In 2016, Mexico manufacturing had important advancements in technological innovation, infrastructure, foreign investment, education, regulation and the economy. Take a look at some of the most notable advances and setbacks for manufacturing in Mexico during 2016:
This year, a new energy regulatory framework was developed around the 2013 Energy Reform that opened up the energy market to investors after 75 years of state monopoly. The 2016 change now provides opportunities for different areas in the Mexican energy sector. The power and electric market work with private and state enterprises to generate clean energy and provide power at a lower cost. By 2018, the oil industry will become globally competitive from joint ventures that operate within international parameters.
One of the top investments for Mexico in 2016 was its infrastructure. The improvement of Mexico’s infrastructure is part of the national infrastructure program of 2014-2018 with funding specifically for transportation infrastructure of $100 billion through 2018. Specifically, progression in the rail system has been an important focus on improving logistics throughout the country. The 16607 miles of railway links to major seaports and connect industrial areas in both the U.S. and Mexico. Investment in Mexican transportation prompted U.S. transportation investment, as Union Pacific finished the first phase of its $90 million expansion project in 2016 for North Laredo, TX.
During the 2015 - 2016 school year, there were 3.6 million students enrolled in public higher education; 278 of those institutions were technical schools. The pipeline for students entering into manufacturing and engineering programs is growing, as 14% of high school students in Mexico are enrolled in technical training programs.
Trade and Investment
In 2016, many OEMs continued to open new plants in Mexico including Ford, Carrier, Cisco, KIA and GM - to name a few. The OEMs influenced many supply chains to also move or consider expanding into Mexico.
Mexico exported about $306231.917 million globally in 2016, with manufactured products gaining the bulk of the shipments at 83% and automobile manufacturing accounting for 26% of the shipments.
While political and business activity involving Mexican manufacturing was constantly displayed in the U.S. media, 2016 brought many uncertainties to trade and the economy in Mexico. The U.S. election of Donald Trump raised questions about his criticism towards NAFTA, the North American Free Trade Agreement, and the future of trade between Mexico and the U.S.
3-D printing, or additive manufacturing, became better known and was adopted as a low cost product development technology for industrial manufacturing. In June 2016, a 3D printing center was made available at the Universidad Panamericana in Guadalajara, Jalisco, so students could experiment and become familiar with the technology. The Universidad Panamericana in Guadalajara made 3D printing available to students from every department, which will enable greater industry performance for years to come.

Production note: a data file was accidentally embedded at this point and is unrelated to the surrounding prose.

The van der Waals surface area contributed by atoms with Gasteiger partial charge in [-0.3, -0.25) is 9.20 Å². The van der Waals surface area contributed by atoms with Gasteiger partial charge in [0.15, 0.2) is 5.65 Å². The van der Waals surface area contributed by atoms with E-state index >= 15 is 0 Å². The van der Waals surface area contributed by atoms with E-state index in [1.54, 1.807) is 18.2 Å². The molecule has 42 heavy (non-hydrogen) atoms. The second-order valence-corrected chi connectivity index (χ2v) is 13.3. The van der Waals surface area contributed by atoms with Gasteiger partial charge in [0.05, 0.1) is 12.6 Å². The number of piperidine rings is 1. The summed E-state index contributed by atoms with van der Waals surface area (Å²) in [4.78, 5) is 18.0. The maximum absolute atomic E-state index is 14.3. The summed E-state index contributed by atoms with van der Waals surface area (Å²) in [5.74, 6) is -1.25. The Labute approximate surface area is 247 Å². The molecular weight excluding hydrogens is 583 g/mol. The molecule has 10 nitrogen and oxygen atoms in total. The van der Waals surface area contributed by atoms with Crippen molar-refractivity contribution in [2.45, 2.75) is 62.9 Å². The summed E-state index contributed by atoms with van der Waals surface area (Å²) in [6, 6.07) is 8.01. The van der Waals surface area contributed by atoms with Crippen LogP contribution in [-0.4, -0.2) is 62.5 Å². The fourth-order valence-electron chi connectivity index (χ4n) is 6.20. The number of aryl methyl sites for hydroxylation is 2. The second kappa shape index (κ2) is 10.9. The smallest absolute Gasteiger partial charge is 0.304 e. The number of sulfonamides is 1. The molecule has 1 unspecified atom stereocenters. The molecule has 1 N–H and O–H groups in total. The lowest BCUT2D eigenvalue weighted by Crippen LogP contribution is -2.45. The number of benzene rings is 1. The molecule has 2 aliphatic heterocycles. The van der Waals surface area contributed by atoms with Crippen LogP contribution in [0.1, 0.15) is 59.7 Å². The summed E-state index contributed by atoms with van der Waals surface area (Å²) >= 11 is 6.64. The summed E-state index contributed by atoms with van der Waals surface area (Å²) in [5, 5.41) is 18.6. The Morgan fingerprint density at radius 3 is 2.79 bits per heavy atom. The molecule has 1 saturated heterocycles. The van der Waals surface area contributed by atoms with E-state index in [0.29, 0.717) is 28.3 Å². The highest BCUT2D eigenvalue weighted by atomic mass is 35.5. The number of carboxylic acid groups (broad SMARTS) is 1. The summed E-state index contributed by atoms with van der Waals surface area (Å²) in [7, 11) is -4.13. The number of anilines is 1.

IIOT or, the industrial internet of things, enables process optimization for manufacturing. Through IIOT data collection, machine learning helps create a more efficient production line that is still in its early stages and poses some questions about data security and complete optimization; but it does promise an economic revolution. IIOT is said to help with advanced analytics and its effectiveness in production. In September 2016, a security framework was implemented to further progress the development of IIOT. This new form of connected industry was tested in the gulf of Mexico and seen as a success.
Economy and Regulations
Citibank announced that it will invest $1 Billion by 2020, and changed the name of the National Bank of Mexico, Banamex, to Citibanamex. The beginning of 2016 showed economic and GDP growth, but manufacturing activity slowed in the third quarter.
The peso dropped in value following a low performance during the month of September, right before the Federal Reserve met to decide the fate of the U.S. dollar. That month the peso sold at $20.06 MDD to $1 USD, the lowest on record.
Tax amendments made by the Mexican Congress in October 2016 affected the Income Tax Act, the Value Added Tax Act, and the Federal Tax Code. The amendments were made to taxable revenue treatments, deductible payments from subcontracting, better tax incentive for Research and Development, and a paid VAT on specific subcontracted labor; they will take effect January 1, 2017.